An announcement came in our emails today and in Amazon's Kindle Forum late last night (Friday, Aug 30, by David A., Forum Moderator), but some don't always see their emails and most don't know about the Kindle Forum, so I'm quoting the info, as written, here (emphases via italics are mine), as their announcements are meant for wider circulation.
' Last fall we notified eligible Kindle customers that they may be entitled to a credit for some of their past Kindle book purchases as a result of legal settlements between several major book publishers and the Attorneys General of most U.S. states and territories. Since then, two more publishers have settled and these new settlements have increased the amount of the credits customers will receive.
Eligible customers will not need to do anything to receive this credit. If the Court approves the settlements in December 2013 and there is no appeal, a credit will appear automatically in eligible customers' Amazon.com accounts that can be used to purchase Kindle books or print books.
We will notify eligible customers when the credit is applied to these accounts. While we will not know the amount of each customer's credit until the Court approves the settlements, it is estimated that it will range from $0.73 to $3.82 for every eligible Kindle book that was purchased. To be eligible, customers must have a U.S. billing address and must have purchased a Kindle book published by Hachette, HarperCollins, Simon & Schuster, Penguin or Macmillan between April 1, 2010 and May 21, 2012.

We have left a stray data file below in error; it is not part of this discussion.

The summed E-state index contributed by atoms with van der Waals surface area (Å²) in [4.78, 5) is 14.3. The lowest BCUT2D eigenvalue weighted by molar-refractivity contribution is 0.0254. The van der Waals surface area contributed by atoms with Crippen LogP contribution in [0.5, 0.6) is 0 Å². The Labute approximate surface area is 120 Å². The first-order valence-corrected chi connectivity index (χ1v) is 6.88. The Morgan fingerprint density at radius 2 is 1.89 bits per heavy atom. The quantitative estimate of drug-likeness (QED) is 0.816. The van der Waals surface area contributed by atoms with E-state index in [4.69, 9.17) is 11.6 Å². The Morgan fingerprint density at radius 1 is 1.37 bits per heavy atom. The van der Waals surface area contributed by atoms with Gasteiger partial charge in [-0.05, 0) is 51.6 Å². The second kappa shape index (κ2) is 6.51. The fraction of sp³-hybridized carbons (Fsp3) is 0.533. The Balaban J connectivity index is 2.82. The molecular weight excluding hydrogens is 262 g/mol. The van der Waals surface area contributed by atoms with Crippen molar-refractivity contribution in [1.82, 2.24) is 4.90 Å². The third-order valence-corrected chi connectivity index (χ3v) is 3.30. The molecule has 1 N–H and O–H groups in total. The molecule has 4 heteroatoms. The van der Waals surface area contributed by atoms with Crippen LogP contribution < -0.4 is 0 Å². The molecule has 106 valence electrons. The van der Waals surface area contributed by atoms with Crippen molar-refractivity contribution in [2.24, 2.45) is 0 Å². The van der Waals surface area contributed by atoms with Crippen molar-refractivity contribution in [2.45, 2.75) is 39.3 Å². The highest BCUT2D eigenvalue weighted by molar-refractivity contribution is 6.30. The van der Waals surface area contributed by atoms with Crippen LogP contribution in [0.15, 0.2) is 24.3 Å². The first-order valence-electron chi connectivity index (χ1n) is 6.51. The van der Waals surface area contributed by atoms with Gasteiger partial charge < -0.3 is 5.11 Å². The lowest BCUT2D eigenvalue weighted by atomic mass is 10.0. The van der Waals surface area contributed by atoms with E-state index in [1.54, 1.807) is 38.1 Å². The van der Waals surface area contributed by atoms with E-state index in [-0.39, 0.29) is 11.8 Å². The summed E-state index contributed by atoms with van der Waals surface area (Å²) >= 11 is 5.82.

These publishers will provide the funds for the settlement. You can learn more about the settlements at http://www.amazon.com/help/agencyebooksettlements.
We think these settlements are a big win for readers because they will return over $165 million directly to customers and they also impose limitations on publishers' ability to raise eBook prices.
Thanks for being a Kindle customer. '
And this is before any settlement related to the DoJ-Apple case and Judge Denise Cote's 'remedies' to be announced this coming week, as well as whatever happens in connection with Apple's responsibilities with regard to the several antitrust lawsuits brought by a coalition of state Attorneys General and by a Plaintiff Class.
The July 10, 2013 Wall Street Journal article (written by Chad Bray, Joe Palazzolo and Ian Sherr, with contributions from Jeffrey A. Trachtenberg and Jacob Gershman) reported on federal judge Denise Cote's ruling that Apple had colluded with five major U.S. publishers to drive up the prices of e-books.
The WSJ report explains that, "As a result of the ruling, Apple is exposed to "as-yet undetermined damages and opens the door for the Justice Department to take a closer look at its other business lines."
The DOJ's proposed remedies, including their revised proposal about a week ago, are likely to be met by a somewhat softer approach by the judge, who would prefer to not interfere with Apple's day-to-day business dealings as much as the DoJ proposes.